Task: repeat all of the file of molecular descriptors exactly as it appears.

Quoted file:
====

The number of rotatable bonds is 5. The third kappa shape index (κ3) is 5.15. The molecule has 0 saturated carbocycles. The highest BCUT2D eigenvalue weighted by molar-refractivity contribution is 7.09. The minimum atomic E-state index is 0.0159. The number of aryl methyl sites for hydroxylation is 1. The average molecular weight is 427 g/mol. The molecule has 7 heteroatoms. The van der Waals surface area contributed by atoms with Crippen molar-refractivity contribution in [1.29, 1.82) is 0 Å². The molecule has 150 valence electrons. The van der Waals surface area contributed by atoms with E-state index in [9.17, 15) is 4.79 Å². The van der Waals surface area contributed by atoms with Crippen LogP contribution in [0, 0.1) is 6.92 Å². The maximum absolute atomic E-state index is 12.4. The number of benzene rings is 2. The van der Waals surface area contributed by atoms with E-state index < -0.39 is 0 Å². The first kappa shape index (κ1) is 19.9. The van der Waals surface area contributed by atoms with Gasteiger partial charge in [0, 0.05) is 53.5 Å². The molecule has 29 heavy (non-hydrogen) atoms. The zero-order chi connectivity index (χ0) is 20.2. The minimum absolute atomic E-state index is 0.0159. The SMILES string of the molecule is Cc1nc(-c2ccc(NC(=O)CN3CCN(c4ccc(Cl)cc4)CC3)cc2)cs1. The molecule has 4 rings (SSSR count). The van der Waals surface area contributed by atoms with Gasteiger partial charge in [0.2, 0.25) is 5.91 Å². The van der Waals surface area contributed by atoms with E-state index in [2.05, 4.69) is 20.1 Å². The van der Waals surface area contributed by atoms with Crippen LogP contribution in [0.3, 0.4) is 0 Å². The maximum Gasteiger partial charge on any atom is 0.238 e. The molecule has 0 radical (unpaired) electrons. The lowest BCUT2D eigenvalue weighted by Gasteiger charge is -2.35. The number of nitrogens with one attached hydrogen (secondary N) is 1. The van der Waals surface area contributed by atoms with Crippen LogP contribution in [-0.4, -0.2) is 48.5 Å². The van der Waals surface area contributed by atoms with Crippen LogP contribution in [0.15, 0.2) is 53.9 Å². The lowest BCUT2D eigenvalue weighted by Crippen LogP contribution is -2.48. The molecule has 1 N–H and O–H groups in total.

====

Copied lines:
The number of rotatable bonds is 5. The third kappa shape index (κ3) is 5.15. The molecule has 0 saturated carbocycles. The highest BCUT2D eigenvalue weighted by molar-refractivity contribution is 7.09. The minimum atomic E-state index is 0.0159. The number of aryl methyl sites for hydroxylation is 1. The average molecular weight is 427 g/mol. The molecule has 7 heteroatoms. The van der Waals surface area contributed by atoms with Crippen molar-refractivity contribution in [1.29, 1.82) is 0 Å². The molecule has 150 valence electrons. The van der Waals surface area contributed by atoms with E-state index in [9.17, 15) is 4.79 Å². The van der Waals surface area contributed by atoms with Crippen LogP contribution in [0, 0.1) is 6.92 Å². The maximum absolute atomic E-state index is 12.4. The number of benzene rings is 2. The van der Waals surface area contributed by atoms with E-state index < -0.39 is 0 Å². The first kappa shape index (κ1) is 19.9. The van der Waals surface area contributed by atoms with Gasteiger partial charge in [0, 0.05) is 53.5 Å². The molecule has 29 heavy (non-hydrogen) atoms. The zero-order chi connectivity index (χ0) is 20.2. The minimum absolute atomic E-state index is 0.0159. The SMILES string of the molecule is Cc1nc(-c2ccc(NC(=O)CN3CCN(c4ccc(Cl)cc4)CC3)cc2)cs1. The molecule has 4 rings (SSSR count). The van der Waals surface area contributed by atoms with Gasteiger partial charge in [0.2, 0.25) is 5.91 Å². The van der Waals surface area contributed by atoms with E-state index in [2.05, 4.69) is 20.1 Å². The van der Waals surface area contributed by atoms with Crippen LogP contribution in [0.3, 0.4) is 0 Å². The maximum Gasteiger partial charge on any atom is 0.238 e. The molecule has 0 radical (unpaired) electrons. The lowest BCUT2D eigenvalue weighted by Gasteiger charge is -2.35. The number of nitrogens with one attached hydrogen (secondary N) is 1. The van der Waals surface area contributed by atoms with Crippen LogP contribution in [-0.4, -0.2) is 48.5 Å². The van der Waals surface area contributed by atoms with Crippen LogP contribution in [0.15, 0.2) is 53.9 Å². The lowest BCUT2D eigenvalue weighted by Crippen LogP contribution is -2.48. The molecule has 1 N–H and O–H groups in total.